21 Songs, 1 Hour, 15 Minutes

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Ratings and Reviews

5 out of 5

6 Ratings
6 Ratings

Finally

JCBullock

Well, this five star rating is mainly for "Not Shy," although "Fundamental Roll" isn't all that bad either - the worthwhile songs on "Not Shy," of course other than Magnet And Steel, are the last five - I Wannit, Make It Alone, Unloved, Just The Wanting, and Hot Summer Nights - this was a staple of my college days and it's good to see it released here.

Big W and the other guys

larry toothbrush

Well, WOW. There are two mostly brilliant albums on this one disc. The 1st album Fundamental Roll was produced by Lindsey Buckingham and Stevie Nicks. If that isn't enough, either one or the other is on every song. And what songs they are. The starter track, Only The Lucky, should have been a huge hit, unfortunately for you and Walter, it didn't get the exposure it deserved. The rest of Fundamental Roll is so good that you wont believe it didn't get noticed.

The next album here is Not Shy which was best known for the hit single Magnet and Steel. The fact that the song was such a hit back in 1978 created a bit of an image problem for Walter. Most people figured that the rest of his stuff was just AM radio fluff, which believe me it wasn't. Check out Sweet South Breeze, I Wannit, and Unloved. All 3 of them should have been radio staples as well. And again Lindsey Buckingham adds his incredible production skills to the entire affair.

About Walter Egan

Best remembered for "Magnet and Steel," his smooth singer/songwriter smash from 1978, pop singer/songwriter Walter Egan was born July 12, 1948 in Jamaica, New York. Alongside guitarist John Zambetti, he first surfaced in a surf rock band dubbed the Malibooz, which earned a devoted local following and even performed at the 1964 New York World's Fair. Relocating to Washington, D.C., Egan and Zambetti re-teamed in the folk-rock group Sageworth and Drums, a product of the same fertile D.C. scene that also launched the careers of Emmylou Harris, Roy Buchanan, and Nils Lofgren. Sageworth and Drums relocated to Boston in 1971, disbanding after a record deal with Warner Bros. collapsed; Egan then followed Emmylou Harris to Los Angeles, where she recorded the Egan composition "Hearts on Fire" with Gram Parsons on the country-rock immortal's 1973 LP, Grievous Angel.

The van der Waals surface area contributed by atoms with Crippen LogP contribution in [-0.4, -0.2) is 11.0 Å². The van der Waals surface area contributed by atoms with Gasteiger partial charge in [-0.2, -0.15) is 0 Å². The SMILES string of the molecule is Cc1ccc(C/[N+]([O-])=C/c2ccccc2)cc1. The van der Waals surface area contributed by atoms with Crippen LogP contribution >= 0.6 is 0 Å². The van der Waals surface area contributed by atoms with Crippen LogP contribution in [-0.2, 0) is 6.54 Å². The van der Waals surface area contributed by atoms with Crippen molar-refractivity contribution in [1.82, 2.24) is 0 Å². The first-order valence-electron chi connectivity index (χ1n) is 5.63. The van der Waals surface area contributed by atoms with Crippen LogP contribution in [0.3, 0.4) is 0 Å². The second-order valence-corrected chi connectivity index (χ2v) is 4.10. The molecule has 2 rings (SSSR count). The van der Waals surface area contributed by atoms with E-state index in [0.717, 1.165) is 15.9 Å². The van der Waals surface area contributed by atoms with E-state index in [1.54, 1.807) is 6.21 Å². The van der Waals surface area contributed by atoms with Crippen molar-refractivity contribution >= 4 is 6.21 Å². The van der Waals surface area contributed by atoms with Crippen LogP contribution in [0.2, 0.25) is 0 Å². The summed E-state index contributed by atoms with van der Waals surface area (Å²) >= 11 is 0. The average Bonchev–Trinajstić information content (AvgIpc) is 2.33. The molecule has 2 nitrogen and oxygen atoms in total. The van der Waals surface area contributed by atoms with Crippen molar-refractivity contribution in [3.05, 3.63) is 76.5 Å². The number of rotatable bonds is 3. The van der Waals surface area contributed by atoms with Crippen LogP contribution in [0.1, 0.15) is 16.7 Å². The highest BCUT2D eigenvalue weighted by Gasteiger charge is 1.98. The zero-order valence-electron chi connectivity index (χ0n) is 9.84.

In L.A., Egan backed artists as varied as Jackson Browne and David Lindley before being spotted by Columbia executives while performing at a Hoot Night at the Troubadour club in 1976. His debut album, Fundamental Roll, followed in 1977, and a year later Egan released the Lindsey Buckingham/Richard Dashut-produced Not Shy, scoring a major hit with the single "Magnet and Steel." Subsequent efforts like 1979's Hi-Fi and 1980's The Last Stroll did not fare as well, however, and in 1981 he reunited with Zambetti to re-form the Malibooz, releasing Malibooz Rule on Rhino later that year. Apart from a 1983 solo release, Wild Exhibitions, Egan maintained a low musical profile during the remainder of the decade, increasingly turning his energies toward graphic art.

Finally, in 1992, Egan resurfaced on the Malibooz's Malibooz Yule: A Malibu Kind of Christmas, and in 1999 released the solo Walternative. The Lost Album, released in 2000, was originally recorded in 1985 and featured guest appearances from Jackson Browne, Christine McVie, and Randy California. It was followed in 2002 by Apocalypso Now, another winning collection of sophisticated pop/rock. In 2005, the Acadia label reissued Egan's first four records on two double-disc sets. In 2014, Egan returned with an ambitious new album, Myth America, and he continued to make occasional live appearances while also exhibiting his visual art. ~ Jason Ankeny

HOMETOWN
Jamaica, NY
GENRE
Rock
BORN
July 12, 1948

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